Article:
Microsoft made available for download on December 9 a Community Technology Preview (CTP) of "Astoria," the technology now officially known as ADO.Net Data Services.
Pablo Castro, Technical Lead on ADO.Net, has taken to describing Astoria as "a REST interface for data." Astoria is designed to enable applications to expose data as a data service that can be consumed by Web clients within a corporate network and across the Internet. Astoria is one component of Microsoft’s “data-in-the-cloud” strategy.
As former Softie Alex Barnett explains -- in somewhat more layperson-like terms:
"Astoria is also the codename for an incubation project started some months ago attempting to answer the following questions: if you could provide a dead-simple way of programming against a relational data store that resides on the internet, what should the programming model look like? Could it be simpler than SOAP-based data access programming?"
(By the way, if you want to understand the real reason that enterprise software/topics aren't as sexy as consumer ones, Astoria is a great example of why. It's relatively easy to understand what a cell phone is/does. It's much harder to explain to average folks why they should care about a programming model for a relational store on the Web. The majority of folks writing about technology want to write the easier/sexier/more clickable stories.)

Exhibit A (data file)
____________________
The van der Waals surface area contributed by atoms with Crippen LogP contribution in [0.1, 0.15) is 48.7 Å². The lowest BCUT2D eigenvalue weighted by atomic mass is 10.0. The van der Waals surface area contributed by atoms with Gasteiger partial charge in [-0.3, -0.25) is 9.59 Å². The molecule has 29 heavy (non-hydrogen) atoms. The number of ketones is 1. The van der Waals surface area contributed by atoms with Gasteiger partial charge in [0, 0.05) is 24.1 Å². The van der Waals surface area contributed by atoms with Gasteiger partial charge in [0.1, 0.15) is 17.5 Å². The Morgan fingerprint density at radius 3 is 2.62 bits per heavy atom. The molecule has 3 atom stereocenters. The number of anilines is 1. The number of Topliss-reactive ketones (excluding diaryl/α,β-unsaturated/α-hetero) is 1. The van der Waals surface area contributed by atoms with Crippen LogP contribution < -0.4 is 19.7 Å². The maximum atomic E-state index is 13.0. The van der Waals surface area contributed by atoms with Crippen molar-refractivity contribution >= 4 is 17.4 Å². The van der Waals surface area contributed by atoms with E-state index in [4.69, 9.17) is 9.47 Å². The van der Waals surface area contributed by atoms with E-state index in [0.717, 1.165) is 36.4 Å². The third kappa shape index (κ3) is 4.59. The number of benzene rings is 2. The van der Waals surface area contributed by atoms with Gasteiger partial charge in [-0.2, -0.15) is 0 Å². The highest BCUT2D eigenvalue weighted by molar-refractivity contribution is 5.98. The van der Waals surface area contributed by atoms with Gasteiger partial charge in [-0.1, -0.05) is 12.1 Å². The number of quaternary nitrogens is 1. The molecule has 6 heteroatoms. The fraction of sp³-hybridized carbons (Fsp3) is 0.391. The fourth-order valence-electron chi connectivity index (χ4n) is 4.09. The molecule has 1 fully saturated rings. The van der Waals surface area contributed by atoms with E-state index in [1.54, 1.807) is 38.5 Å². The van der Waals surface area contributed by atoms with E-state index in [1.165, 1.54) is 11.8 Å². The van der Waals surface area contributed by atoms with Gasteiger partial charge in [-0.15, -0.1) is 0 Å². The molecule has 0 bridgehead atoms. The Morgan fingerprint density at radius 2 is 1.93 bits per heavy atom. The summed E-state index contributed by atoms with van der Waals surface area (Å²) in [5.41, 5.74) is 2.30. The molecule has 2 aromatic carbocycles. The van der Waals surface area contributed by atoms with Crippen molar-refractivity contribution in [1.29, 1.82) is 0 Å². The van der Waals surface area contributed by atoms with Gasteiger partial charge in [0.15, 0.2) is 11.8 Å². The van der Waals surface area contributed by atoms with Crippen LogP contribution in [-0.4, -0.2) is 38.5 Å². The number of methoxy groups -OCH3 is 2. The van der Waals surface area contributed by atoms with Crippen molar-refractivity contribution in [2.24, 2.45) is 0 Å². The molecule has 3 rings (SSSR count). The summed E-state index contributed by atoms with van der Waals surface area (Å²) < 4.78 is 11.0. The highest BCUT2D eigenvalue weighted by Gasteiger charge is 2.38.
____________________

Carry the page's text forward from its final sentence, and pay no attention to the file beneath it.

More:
Rant over. Back to sexy Astoria.
Microsoft made the newest Astoria CTP available as part of a broader set of "ASP.Net 3.5 Extensions" that the company is planning to add to ASP.Net 3.5 and ADO.Net. While Microsoft's Data Programmability team rolled out a couple of previous CTP releases (in May 2007 and September 2007) of Astoria, the December build is "the first CTP of the production version of Astoria." According to a post on the Astoria team blog:
"We call this the first CTP because all the releases of Astoria prior to this point were based on a prototype code base which we used to iterate very quickly and explore the requirements of data services on the web. As we discussed in previous blog posts and in our online forums, we have since started from scratch, engineering the product from the ground up using the lessons and requirements learned from our proof of concept releases."
At the November Strategic Architect Forum held in Redmond, the Astoria team shared its roadmap for the technology. The team said to expect an official "beta" of Astoria in early 2008, with the final release pegged for mid-2008.
Does Astoria sound useful to any of you Web developers out there?